Country Case Study Iran

Hassan Bashiri

Targeted Subsidies Plan

In Iran, subsidies were paid for commodities and services for decades. More use of energy and a more consumerist life means more benefit from government subsidies in this policy. The government has provided subsidies for basic commodities and energy carriers from long ago. In the manufacturing sector, accessing cheap energy, and in the citizen sector, accessing basic commodities with subsidized support is the umbrella of support extended by the government. These hidden subsidies create social inequalities and reduce the focus on saving and increasing productivity in energy consumption and subsidized goods for both the consumer and the producer.

The targeting subsidies plan (TSP) is the largest project in the history of Iran’s economy, launched by the government at the end of 2010. According to the parliament’s decision, the government was urged to perform duties for various sectors of the country’s economy by adjusting the prices of energy carriers and bringing their prices closer to the actual price, from the revenue of this price increase. The government’s argument for the targeted subsidy plan was that in the method of allocating subsidies to commodities, in practice, the rich receive more subsidies. Therefore, subsidies should be eliminated from the commodity and given directly to low-income households or producers who suffer from rising energy prices.

The targeting subsidies plan has two main pillars and one critical activity:

  • Pillar 1: Elimination of subsidies and liberalization of prices of energy carriers, including gasoline, kerosene, electricity, water, etc.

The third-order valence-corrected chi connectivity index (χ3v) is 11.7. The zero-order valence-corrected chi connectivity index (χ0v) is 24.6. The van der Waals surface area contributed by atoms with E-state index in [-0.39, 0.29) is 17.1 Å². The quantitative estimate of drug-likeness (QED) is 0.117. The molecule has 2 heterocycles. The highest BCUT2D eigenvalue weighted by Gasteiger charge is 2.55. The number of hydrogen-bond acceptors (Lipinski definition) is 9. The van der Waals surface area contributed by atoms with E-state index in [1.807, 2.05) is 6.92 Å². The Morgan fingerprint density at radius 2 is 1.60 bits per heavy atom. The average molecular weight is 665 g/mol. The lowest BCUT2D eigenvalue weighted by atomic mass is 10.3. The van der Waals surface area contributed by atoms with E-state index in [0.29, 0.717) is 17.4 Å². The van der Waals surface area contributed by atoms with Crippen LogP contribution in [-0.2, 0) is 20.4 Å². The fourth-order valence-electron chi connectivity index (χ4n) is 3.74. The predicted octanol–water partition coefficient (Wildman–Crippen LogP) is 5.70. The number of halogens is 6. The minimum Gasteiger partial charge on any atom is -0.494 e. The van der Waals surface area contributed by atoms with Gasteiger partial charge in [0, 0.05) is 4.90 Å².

• Pillar 2: Redistribution of revenues from eliminating indirect subsidies and price liberalization.
  • Critical activity: Identify eligible households.

As part of the AI FORA research project, one of the most crucial economic transformation projects in developing countries is to be studied as a case study. The Iranian targeted subsidies plan seeks to provide targeted government subsidies to low-income households. Identifying eligible households is one of the most critical and challenging implementation processes of the plan. In recent years, the government has relied on data-driven decision-making and the use of artificial intelligence to launch the “Iranian Welfare Database,” which is attempting to use a variety of complex algorithms to identify target groups with high accuracy.

In the Iranian case study, we seek to understand how the social assessment routines for the distribution of subsidies are organized and institutionalized. How are low-income households identified in the targeted subsidies plan? How much artificial intelligence has been used in identifying eligible households? What changes will the policies focusing on the use of artificial intelligence make in the future of Iran’s public services and social value systems? What part of these changes are fundamental and what part facilitates services?

Finally, we will use participatory methods and agent-based modeling to examine what policies need to be adopted to realize one or more desirable scenarios. What are the behavioral and institutional changes to achieve the desired scenario or avoid undesired scenarios? How can we create better AI that means more responsibility and is in line with the norms and social values ​​of stakeholders?